A Lesson Before Dying tells the story of a small town in the 1940’s – a black man named Jefferson is sentenced to death by an all-white jury for a crime he didn’t commit. During the trial, one of the attorneys refers to Jefferson as simple-minded – almost like a hog instead of a human being. Grant Wiggins is a black schoolteacher, frustrated by the oppression and racism in his hometown but unable to escape it. He’s approached by his aunt and Jefferson’s godmother to visit Jefferson and reach him, to try to bring out the man in him and stand tall at his execution to prove those white people wrong – that he is a human being, not a hog.

Grant is the narrator, the main character, and honestly I didn’t like him much. At first it was because he was so angry and bitter, but that quickly became easy to understand, seeing the world through his eyes. I didn’t like the way he treated the people around him though, especially the ones he claimed to love. By the end of the book, as the bond between him and Jefferson grows, I started to like him more. By the end of the book, I wanted to cry along with him.

It seems like perfect timing to be reading about an unjust trial overflowing with racism *coughZimmermancough*. This story… sigh. It’s sad. To read about white people treating black people so cruelly is painful, and infuriating. And what’s even worse is that we STILL see that kind of injustice in the judicial system today. This is not an uplifting or hopeful kind of story, but it’s very realistic and I appreciated it for that. And after finishing the book, the story and the characters of Grant and Jefferson lingered with me.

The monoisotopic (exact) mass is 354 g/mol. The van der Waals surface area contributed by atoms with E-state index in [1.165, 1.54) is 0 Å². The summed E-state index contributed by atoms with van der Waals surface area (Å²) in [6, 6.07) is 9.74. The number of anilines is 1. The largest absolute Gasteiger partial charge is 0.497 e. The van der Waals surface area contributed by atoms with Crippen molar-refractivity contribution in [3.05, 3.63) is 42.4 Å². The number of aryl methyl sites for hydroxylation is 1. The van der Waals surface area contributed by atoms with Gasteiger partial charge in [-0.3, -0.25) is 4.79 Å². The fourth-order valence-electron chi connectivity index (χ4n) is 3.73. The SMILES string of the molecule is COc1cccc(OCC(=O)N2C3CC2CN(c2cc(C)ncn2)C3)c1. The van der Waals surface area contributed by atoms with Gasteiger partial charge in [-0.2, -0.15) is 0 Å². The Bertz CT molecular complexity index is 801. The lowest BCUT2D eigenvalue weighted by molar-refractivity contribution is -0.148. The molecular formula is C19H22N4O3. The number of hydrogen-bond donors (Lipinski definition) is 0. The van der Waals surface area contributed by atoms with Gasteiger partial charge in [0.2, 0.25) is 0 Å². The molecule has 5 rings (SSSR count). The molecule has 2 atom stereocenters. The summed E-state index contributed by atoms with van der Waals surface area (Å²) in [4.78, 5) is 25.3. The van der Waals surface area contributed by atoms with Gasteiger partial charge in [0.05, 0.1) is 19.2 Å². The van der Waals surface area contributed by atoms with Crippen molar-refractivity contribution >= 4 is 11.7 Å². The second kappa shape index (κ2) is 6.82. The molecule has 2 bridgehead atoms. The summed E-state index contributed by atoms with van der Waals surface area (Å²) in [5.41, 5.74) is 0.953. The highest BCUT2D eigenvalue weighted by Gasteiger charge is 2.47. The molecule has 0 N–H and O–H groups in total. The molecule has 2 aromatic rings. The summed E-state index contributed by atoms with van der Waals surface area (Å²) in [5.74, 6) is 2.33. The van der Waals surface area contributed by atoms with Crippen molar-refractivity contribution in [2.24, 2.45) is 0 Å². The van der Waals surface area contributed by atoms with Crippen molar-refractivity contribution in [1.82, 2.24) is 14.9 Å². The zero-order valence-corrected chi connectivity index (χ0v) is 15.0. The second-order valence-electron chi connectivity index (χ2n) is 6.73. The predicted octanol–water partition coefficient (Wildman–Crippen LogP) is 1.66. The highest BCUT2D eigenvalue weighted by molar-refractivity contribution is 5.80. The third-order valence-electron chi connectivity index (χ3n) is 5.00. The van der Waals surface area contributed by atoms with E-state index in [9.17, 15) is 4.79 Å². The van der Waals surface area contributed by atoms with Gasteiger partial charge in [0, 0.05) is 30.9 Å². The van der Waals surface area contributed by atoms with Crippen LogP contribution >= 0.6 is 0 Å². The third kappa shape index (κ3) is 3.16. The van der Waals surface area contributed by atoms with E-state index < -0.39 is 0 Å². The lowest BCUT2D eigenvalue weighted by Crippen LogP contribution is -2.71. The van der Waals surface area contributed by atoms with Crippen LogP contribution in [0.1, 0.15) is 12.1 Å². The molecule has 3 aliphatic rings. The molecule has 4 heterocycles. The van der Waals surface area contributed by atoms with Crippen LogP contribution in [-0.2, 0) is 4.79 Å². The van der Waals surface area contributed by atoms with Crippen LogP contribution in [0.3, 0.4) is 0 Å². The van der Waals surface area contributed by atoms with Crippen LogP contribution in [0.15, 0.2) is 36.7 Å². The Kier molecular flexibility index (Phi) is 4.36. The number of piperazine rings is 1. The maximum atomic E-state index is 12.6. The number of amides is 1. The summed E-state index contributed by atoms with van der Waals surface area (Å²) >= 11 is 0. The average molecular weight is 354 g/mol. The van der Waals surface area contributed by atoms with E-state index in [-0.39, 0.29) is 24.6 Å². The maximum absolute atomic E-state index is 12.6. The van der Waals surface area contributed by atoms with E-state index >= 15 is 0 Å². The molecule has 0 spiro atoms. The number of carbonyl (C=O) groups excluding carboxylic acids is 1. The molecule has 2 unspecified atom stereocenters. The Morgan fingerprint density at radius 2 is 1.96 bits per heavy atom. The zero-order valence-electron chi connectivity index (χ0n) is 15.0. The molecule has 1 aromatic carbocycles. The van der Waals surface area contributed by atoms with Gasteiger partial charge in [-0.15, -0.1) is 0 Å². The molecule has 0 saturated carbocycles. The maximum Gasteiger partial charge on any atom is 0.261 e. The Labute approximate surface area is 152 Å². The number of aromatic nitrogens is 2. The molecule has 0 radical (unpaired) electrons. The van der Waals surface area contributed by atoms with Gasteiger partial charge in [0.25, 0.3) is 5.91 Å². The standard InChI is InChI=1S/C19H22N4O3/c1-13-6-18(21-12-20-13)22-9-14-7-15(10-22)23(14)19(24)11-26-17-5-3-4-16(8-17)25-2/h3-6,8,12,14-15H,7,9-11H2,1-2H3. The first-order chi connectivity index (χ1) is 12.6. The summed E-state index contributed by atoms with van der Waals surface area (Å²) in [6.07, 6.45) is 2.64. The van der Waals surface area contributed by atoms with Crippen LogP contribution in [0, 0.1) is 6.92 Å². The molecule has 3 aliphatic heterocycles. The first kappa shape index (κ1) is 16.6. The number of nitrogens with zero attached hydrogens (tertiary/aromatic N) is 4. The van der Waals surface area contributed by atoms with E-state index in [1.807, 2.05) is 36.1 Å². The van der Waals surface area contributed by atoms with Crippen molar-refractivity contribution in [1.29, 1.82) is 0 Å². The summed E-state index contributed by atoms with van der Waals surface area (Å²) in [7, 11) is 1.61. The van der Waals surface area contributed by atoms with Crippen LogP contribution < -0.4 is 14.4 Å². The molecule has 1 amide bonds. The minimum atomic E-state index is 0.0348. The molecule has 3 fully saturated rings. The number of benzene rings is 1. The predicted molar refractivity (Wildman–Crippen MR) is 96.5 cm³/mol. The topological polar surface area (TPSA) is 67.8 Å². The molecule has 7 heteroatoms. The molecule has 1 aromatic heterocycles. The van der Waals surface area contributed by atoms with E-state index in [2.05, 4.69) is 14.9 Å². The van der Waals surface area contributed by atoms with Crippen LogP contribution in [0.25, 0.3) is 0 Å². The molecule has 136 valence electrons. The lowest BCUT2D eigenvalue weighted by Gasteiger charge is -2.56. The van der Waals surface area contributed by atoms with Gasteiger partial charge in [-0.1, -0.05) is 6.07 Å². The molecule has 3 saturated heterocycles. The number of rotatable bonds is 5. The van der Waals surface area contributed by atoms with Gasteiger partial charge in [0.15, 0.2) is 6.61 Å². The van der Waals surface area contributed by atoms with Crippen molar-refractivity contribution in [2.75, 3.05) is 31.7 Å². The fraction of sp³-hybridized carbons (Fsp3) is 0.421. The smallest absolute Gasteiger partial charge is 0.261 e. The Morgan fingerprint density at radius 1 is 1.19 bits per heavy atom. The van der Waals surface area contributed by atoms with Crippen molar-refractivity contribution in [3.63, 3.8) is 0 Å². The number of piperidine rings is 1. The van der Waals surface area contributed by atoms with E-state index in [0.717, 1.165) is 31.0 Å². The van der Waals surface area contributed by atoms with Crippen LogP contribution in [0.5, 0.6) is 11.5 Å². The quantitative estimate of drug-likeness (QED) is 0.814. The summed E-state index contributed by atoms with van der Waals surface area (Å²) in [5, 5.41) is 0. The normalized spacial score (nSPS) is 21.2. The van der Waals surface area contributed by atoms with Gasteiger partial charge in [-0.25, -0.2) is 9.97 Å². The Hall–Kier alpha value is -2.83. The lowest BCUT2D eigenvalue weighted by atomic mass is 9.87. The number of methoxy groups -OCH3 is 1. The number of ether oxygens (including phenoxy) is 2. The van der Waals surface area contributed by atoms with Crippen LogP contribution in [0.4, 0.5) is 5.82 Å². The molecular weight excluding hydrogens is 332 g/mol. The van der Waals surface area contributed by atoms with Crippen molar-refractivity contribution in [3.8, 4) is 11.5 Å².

This isn’t the kind of book that you enjoy, but it’s one that deserves attention and thought, and I’m glad to see it considered a classic even though it was published in 1993. Has anyone read anything else by Ernest J. Gaines?

 

Sarah Says: 4 stars

 

Classics Club July Question

Good morning there, book lovers 🙂

It’s time for the July question-of-the-month, courtesy of the Classics Club. Here’s the question: